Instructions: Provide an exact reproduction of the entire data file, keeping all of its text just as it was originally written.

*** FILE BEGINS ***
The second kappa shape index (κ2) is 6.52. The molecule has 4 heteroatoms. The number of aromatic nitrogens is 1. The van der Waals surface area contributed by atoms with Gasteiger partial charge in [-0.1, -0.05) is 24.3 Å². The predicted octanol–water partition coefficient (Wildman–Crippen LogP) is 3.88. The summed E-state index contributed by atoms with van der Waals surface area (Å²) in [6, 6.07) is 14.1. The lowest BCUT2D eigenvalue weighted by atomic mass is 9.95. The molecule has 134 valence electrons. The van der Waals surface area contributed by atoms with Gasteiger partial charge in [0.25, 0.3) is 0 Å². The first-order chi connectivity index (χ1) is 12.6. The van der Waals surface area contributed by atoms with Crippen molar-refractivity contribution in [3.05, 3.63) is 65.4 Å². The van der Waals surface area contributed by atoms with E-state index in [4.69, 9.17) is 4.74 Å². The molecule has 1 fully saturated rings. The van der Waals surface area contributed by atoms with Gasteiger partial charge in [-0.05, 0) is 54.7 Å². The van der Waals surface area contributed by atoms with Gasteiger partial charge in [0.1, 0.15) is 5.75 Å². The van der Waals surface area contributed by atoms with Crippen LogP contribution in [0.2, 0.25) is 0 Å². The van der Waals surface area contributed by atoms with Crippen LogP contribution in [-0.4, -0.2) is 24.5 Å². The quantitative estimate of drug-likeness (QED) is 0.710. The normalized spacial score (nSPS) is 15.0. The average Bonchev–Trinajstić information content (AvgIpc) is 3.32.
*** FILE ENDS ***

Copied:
The second kappa shape index (κ2) is 6.52. The molecule has 4 heteroatoms. The number of aromatic nitrogens is 1. The van der Waals surface area contributed by atoms with Gasteiger partial charge in [-0.1, -0.05) is 24.3 Å². The predicted octanol–water partition coefficient (Wildman–Crippen LogP) is 3.88. The summed E-state index contributed by atoms with van der Waals surface area (Å²) in [6, 6.07) is 14.1. The lowest BCUT2D eigenvalue weighted by atomic mass is 9.95. The molecule has 134 valence electrons. The van der Waals surface area contributed by atoms with Gasteiger partial charge in [0.25, 0.3) is 0 Å². The first-order chi connectivity index (χ1) is 12.6. The van der Waals surface area contributed by atoms with Crippen molar-refractivity contribution in [3.05, 3.63) is 65.4 Å². The van der Waals surface area contributed by atoms with E-state index in [4.69, 9.17) is 4.74 Å². The molecule has 1 fully saturated rings. The van der Waals surface area contributed by atoms with Gasteiger partial charge in [-0.05, 0) is 54.7 Å². The van der Waals surface area contributed by atoms with Gasteiger partial charge in [0.1, 0.15) is 5.75 Å². The van der Waals surface area contributed by atoms with Crippen LogP contribution in [0.2, 0.25) is 0 Å². The van der Waals surface area contributed by atoms with Crippen LogP contribution in [-0.4, -0.2) is 24.5 Å². The quantitative estimate of drug-likeness (QED) is 0.710. The normalized spacial score (nSPS) is 15.0. The average Bonchev–Trinajstić information content (AvgIpc) is 3.32.